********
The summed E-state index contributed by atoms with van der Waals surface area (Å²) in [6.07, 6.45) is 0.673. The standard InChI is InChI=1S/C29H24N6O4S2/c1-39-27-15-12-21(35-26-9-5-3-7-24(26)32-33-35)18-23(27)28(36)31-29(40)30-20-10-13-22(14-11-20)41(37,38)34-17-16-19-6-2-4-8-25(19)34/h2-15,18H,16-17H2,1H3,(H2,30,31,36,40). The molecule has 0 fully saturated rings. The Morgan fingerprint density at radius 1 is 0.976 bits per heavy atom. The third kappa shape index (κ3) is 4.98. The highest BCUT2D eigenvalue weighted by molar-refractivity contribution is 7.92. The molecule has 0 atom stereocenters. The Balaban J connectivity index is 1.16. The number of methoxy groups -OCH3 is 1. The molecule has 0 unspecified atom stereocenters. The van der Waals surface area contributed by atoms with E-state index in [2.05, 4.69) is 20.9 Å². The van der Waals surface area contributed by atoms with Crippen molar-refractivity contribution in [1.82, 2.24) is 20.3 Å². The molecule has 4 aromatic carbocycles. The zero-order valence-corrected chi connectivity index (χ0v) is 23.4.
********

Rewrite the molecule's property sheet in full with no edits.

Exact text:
The summed E-state index contributed by atoms with van der Waals surface area (Å²) in [6.07, 6.45) is 0.673. The standard InChI is InChI=1S/C29H24N6O4S2/c1-39-27-15-12-21(35-26-9-5-3-7-24(26)32-33-35)18-23(27)28(36)31-29(40)30-20-10-13-22(14-11-20)41(37,38)34-17-16-19-6-2-4-8-25(19)34/h2-15,18H,16-17H2,1H3,(H2,30,31,36,40). The molecule has 0 fully saturated rings. The Morgan fingerprint density at radius 1 is 0.976 bits per heavy atom. The third kappa shape index (κ3) is 4.98. The highest BCUT2D eigenvalue weighted by molar-refractivity contribution is 7.92. The molecule has 0 atom stereocenters. The Balaban J connectivity index is 1.16. The number of methoxy groups -OCH3 is 1. The molecule has 0 unspecified atom stereocenters. The van der Waals surface area contributed by atoms with E-state index in [2.05, 4.69) is 20.9 Å². The van der Waals surface area contributed by atoms with Crippen molar-refractivity contribution in [1.82, 2.24) is 20.3 Å². The molecule has 4 aromatic carbocycles. The zero-order valence-corrected chi connectivity index (χ0v) is 23.4.